While at least one exemplary embodiment has been presented in the foregoing detailed description, it should be appreciated that a vast number of variations exist. It should also be appreciated that the exemplary embodiment or exemplary embodiments are only examples, and are not intended to limit the scope, applicability, or configuration of the subject matter in any way. Rather, the foregoing detailed description will provide those skilled in the art with a convenient road map for implementing an exemplary embodiment of the subject matter. It being understood that various changes may be made in the function and arrangement of elements described in an exemplary embodiment without departing from the scope of the subject matter as set forth in the appended claims.

Claims (18)

What is claimed is:
1. A method to provide procedure information associated with an aircraft procedure for operating an aircraft during execution of the aircraft procedure using an output device onboard an aircraft, the method comprising:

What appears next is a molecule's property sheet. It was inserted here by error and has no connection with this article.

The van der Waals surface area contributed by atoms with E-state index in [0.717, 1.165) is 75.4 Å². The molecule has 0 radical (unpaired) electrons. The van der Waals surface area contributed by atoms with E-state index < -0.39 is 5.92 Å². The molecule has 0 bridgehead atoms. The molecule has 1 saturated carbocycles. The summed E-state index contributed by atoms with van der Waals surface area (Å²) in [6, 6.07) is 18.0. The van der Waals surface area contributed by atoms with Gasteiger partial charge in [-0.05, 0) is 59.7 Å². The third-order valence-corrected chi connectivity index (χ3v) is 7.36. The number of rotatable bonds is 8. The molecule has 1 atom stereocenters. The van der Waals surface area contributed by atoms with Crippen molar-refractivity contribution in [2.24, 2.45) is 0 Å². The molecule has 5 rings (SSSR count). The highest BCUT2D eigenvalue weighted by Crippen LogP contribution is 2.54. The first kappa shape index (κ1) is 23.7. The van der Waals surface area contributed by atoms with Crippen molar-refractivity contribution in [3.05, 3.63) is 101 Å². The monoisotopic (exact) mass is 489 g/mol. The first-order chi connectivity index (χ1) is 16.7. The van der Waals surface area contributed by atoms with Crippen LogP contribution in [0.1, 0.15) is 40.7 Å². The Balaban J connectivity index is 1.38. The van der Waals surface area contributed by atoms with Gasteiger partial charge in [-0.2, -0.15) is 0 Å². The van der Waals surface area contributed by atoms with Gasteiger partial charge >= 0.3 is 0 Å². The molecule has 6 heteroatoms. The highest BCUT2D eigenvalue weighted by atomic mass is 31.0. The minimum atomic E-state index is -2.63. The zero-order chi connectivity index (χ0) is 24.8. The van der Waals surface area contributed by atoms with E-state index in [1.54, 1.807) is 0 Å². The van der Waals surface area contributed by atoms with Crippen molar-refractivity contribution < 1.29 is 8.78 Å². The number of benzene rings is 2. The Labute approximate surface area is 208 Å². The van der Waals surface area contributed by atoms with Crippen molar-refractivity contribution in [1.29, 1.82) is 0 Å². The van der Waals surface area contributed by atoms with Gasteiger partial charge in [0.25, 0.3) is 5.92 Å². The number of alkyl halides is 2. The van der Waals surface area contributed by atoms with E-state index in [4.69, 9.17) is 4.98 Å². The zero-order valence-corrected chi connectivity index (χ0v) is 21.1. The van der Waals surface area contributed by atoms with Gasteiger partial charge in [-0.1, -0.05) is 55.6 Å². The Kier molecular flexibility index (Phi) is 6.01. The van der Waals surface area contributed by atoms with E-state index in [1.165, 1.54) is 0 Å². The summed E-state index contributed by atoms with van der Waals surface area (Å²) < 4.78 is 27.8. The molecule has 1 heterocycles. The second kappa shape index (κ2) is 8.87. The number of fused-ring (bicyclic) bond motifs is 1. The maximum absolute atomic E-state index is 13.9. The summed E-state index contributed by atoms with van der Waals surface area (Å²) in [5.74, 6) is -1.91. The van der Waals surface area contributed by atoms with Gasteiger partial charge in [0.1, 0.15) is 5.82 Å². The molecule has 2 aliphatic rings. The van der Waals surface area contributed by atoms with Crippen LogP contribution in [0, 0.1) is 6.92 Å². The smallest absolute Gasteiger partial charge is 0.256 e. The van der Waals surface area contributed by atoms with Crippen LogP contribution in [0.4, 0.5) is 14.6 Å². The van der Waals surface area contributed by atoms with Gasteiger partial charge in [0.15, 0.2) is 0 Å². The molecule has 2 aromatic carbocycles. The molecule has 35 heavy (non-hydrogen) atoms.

obtaining, by the processing system, a briefing sequence for the aircraft procedure from a data storage element, the briefing sequence prescribing an order in which respective categories of the procedure information should be briefed, one or more of the respective categories including various possible criteria, wherein the briefing sequence includes previously selected criteria for the respective categories of the procedure information and the order corresponds to a sequence of selections previously made by a user;
automatically determining, by the processing system, when to begin briefing the aircraft procedure; and
after determining the aircraft procedure should be briefed, automatically providing, by the processing system via the output device, the selected criteria for the respective categories of the procedure information sequentially in the order prescribed by the briefing sequence.
2. The method of claim 1, wherein automatically providing the selected criteria comprises sequentially providing, via an audio output device onboard the aircraft, the selected criteria in accordance with the sequence.
3. The method of claim 2, wherein sequentially providing the selected criteria in accordance with the sequence comprises: